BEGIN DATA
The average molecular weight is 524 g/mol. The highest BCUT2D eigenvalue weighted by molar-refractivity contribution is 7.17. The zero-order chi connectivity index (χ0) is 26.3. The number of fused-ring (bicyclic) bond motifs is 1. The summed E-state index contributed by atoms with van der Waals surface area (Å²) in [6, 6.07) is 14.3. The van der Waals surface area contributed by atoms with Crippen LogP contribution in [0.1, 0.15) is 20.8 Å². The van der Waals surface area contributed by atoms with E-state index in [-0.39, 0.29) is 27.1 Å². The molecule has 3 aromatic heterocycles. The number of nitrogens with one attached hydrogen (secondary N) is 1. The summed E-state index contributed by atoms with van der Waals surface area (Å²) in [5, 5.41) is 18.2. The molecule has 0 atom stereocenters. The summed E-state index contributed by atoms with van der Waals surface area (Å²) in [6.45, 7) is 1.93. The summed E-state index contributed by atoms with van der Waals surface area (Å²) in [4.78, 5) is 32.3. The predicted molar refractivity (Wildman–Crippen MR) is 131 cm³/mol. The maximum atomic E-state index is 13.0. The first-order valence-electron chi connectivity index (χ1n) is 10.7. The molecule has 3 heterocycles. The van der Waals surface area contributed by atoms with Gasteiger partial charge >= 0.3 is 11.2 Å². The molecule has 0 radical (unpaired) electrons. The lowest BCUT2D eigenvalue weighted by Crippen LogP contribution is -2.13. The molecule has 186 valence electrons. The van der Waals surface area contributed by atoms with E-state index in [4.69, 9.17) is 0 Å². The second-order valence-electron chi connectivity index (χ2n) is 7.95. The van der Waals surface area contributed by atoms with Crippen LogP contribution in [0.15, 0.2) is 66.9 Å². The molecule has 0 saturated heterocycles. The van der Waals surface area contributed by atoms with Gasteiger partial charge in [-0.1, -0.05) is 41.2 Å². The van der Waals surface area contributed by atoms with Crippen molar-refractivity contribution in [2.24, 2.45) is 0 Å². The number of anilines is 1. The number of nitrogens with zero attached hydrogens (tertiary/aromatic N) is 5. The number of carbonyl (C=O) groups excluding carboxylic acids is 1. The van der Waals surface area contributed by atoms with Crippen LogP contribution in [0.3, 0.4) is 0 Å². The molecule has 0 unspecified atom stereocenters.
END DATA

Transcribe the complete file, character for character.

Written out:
The average molecular weight is 524 g/mol. The highest BCUT2D eigenvalue weighted by molar-refractivity contribution is 7.17. The zero-order chi connectivity index (χ0) is 26.3. The number of fused-ring (bicyclic) bond motifs is 1. The summed E-state index contributed by atoms with van der Waals surface area (Å²) in [6, 6.07) is 14.3. The van der Waals surface area contributed by atoms with Crippen LogP contribution in [0.1, 0.15) is 20.8 Å². The van der Waals surface area contributed by atoms with E-state index in [-0.39, 0.29) is 27.1 Å². The molecule has 3 aromatic heterocycles. The number of nitrogens with one attached hydrogen (secondary N) is 1. The summed E-state index contributed by atoms with van der Waals surface area (Å²) in [5, 5.41) is 18.2. The molecule has 0 atom stereocenters. The summed E-state index contributed by atoms with van der Waals surface area (Å²) in [6.45, 7) is 1.93. The summed E-state index contributed by atoms with van der Waals surface area (Å²) in [4.78, 5) is 32.3. The predicted molar refractivity (Wildman–Crippen MR) is 131 cm³/mol. The maximum atomic E-state index is 13.0. The first-order valence-electron chi connectivity index (χ1n) is 10.7. The molecule has 3 heterocycles. The van der Waals surface area contributed by atoms with Gasteiger partial charge >= 0.3 is 11.2 Å². The molecule has 0 radical (unpaired) electrons. The lowest BCUT2D eigenvalue weighted by Crippen LogP contribution is -2.13. The molecule has 186 valence electrons. The van der Waals surface area contributed by atoms with E-state index in [4.69, 9.17) is 0 Å². The second-order valence-electron chi connectivity index (χ2n) is 7.95. The van der Waals surface area contributed by atoms with Crippen LogP contribution in [0.15, 0.2) is 66.9 Å². The molecule has 0 saturated heterocycles. The van der Waals surface area contributed by atoms with Gasteiger partial charge in [-0.1, -0.05) is 41.2 Å². The van der Waals surface area contributed by atoms with Crippen molar-refractivity contribution in [2.24, 2.45) is 0 Å². The number of anilines is 1. The number of nitrogens with zero attached hydrogens (tertiary/aromatic N) is 5. The number of carbonyl (C=O) groups excluding carboxylic acids is 1. The van der Waals surface area contributed by atoms with Crippen LogP contribution in [0.3, 0.4) is 0 Å². The molecule has 0 unspecified atom stereocenters.